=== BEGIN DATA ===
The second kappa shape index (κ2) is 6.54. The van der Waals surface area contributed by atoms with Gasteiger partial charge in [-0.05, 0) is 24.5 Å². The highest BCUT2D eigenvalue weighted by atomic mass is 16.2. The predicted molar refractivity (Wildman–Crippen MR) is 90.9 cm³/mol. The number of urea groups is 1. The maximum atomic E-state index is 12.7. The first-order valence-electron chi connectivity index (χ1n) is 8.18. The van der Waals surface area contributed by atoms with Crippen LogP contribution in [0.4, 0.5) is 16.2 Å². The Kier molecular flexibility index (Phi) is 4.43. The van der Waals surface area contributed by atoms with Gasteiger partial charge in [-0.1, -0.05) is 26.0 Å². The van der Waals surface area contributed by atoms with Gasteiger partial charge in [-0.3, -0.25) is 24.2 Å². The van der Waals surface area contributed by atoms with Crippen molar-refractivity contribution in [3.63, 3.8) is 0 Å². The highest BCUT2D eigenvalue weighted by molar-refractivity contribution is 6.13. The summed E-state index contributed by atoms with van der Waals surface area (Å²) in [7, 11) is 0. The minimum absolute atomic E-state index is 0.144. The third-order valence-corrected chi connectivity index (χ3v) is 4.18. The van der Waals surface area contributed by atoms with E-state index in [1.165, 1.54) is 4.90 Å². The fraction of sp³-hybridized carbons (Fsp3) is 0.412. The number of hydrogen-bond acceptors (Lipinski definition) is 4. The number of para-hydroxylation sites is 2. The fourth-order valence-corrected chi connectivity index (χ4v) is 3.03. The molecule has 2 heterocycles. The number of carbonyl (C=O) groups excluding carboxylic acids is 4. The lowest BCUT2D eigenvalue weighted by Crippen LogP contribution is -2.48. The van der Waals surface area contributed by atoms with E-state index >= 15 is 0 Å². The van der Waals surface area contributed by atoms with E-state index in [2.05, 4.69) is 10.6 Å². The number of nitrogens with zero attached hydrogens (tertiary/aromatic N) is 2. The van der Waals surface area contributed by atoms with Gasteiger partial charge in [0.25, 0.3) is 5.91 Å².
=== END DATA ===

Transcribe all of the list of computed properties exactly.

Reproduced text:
The second kappa shape index (κ2) is 6.54. The van der Waals surface area contributed by atoms with Gasteiger partial charge in [-0.05, 0) is 24.5 Å². The highest BCUT2D eigenvalue weighted by atomic mass is 16.2. The predicted molar refractivity (Wildman–Crippen MR) is 90.9 cm³/mol. The number of urea groups is 1. The maximum atomic E-state index is 12.7. The first-order valence-electron chi connectivity index (χ1n) is 8.18. The van der Waals surface area contributed by atoms with Crippen LogP contribution in [0.4, 0.5) is 16.2 Å². The Kier molecular flexibility index (Phi) is 4.43. The van der Waals surface area contributed by atoms with Gasteiger partial charge in [-0.1, -0.05) is 26.0 Å². The van der Waals surface area contributed by atoms with Gasteiger partial charge in [-0.3, -0.25) is 24.2 Å². The van der Waals surface area contributed by atoms with Crippen molar-refractivity contribution in [3.63, 3.8) is 0 Å². The highest BCUT2D eigenvalue weighted by molar-refractivity contribution is 6.13. The summed E-state index contributed by atoms with van der Waals surface area (Å²) in [7, 11) is 0. The minimum absolute atomic E-state index is 0.144. The third-order valence-corrected chi connectivity index (χ3v) is 4.18. The van der Waals surface area contributed by atoms with E-state index in [1.165, 1.54) is 4.90 Å². The fraction of sp³-hybridized carbons (Fsp3) is 0.412. The number of hydrogen-bond acceptors (Lipinski definition) is 4. The number of para-hydroxylation sites is 2. The fourth-order valence-corrected chi connectivity index (χ4v) is 3.03. The molecule has 2 heterocycles. The number of carbonyl (C=O) groups excluding carboxylic acids is 4. The lowest BCUT2D eigenvalue weighted by Crippen LogP contribution is -2.48. The van der Waals surface area contributed by atoms with E-state index >= 15 is 0 Å². The van der Waals surface area contributed by atoms with E-state index in [2.05, 4.69) is 10.6 Å². The number of nitrogens with zero attached hydrogens (tertiary/aromatic N) is 2. The van der Waals surface area contributed by atoms with Gasteiger partial charge in [0.25, 0.3) is 5.91 Å².